In terms of mobility, the electric vehicle has many advantages. Economically, under certain conditions, and a within a relatively short timeframe, there is no doubt that there will be some good arguments to put forward in favour of EVs. But buying a vehicle is not a purely objective matter. Force of habit, preferences, perceptions and attitudes are just some of the many emotional, hence subjective, factors that need to be taken into account when making a choice.
As a genuine technological breakthrough, the electric vehicle is gradually gaining ground in the automotive world. And the way it works using an electric motor/battery combination that is actually broken down into three different versions by drivetrain (fully electric, plug-in hybrid or range extender) does not seem to be a secret in the eyes of motorists.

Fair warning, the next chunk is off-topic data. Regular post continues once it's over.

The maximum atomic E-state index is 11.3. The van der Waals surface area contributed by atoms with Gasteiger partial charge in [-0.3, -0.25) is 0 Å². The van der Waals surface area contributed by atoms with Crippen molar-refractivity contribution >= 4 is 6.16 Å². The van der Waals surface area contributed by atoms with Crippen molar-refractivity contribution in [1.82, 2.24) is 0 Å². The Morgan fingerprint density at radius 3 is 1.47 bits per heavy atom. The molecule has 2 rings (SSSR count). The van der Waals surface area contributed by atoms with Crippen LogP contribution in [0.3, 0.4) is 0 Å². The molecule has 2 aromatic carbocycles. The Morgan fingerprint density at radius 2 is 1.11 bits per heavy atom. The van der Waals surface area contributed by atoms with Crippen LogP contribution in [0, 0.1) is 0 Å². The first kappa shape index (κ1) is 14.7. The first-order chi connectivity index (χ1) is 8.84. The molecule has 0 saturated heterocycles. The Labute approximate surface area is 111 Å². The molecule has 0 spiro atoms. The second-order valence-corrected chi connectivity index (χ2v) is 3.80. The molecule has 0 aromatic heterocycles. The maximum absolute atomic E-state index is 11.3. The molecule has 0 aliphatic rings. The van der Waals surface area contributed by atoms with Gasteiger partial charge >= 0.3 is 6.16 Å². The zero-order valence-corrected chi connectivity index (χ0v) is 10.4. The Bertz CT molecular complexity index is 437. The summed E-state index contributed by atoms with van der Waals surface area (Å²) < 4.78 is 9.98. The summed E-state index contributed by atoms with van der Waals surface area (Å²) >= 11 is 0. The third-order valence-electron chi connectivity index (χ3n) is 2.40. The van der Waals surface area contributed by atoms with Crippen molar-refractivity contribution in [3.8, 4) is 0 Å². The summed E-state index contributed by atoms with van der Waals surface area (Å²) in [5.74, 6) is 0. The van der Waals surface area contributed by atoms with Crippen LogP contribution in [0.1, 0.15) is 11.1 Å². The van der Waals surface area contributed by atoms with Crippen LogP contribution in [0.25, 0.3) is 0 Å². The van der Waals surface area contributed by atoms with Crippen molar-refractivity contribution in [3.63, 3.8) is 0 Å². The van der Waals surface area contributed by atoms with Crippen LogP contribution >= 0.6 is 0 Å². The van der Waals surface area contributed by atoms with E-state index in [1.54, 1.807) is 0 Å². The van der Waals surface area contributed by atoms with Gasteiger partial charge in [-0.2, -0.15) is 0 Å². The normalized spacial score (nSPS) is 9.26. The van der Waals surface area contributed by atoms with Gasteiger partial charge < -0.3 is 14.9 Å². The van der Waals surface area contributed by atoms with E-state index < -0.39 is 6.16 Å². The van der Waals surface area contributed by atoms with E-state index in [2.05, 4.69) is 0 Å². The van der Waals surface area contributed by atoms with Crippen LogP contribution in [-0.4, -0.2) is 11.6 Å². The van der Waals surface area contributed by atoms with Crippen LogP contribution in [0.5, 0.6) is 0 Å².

69% claim that they understand EVs and how they work.
Surprisingly, Norway and China, the EV pioneers, and not among the motorists that understand EVs best. Poland, Turkey and Italy are leading the way in this area.
But knowing something does not mean that you are familiar with it. 70% of those who responded claim that they lack information.
This lack of information even reaches 83% in Japan, the home of the car manufacturers Nissan and Toyota, which are very active in the EV and hybrid market. Providing every kind of information on the actual performance of electric vehicles, the public incentives to purchase and the reviews from the first users will probably change perceptions about electric vehicles.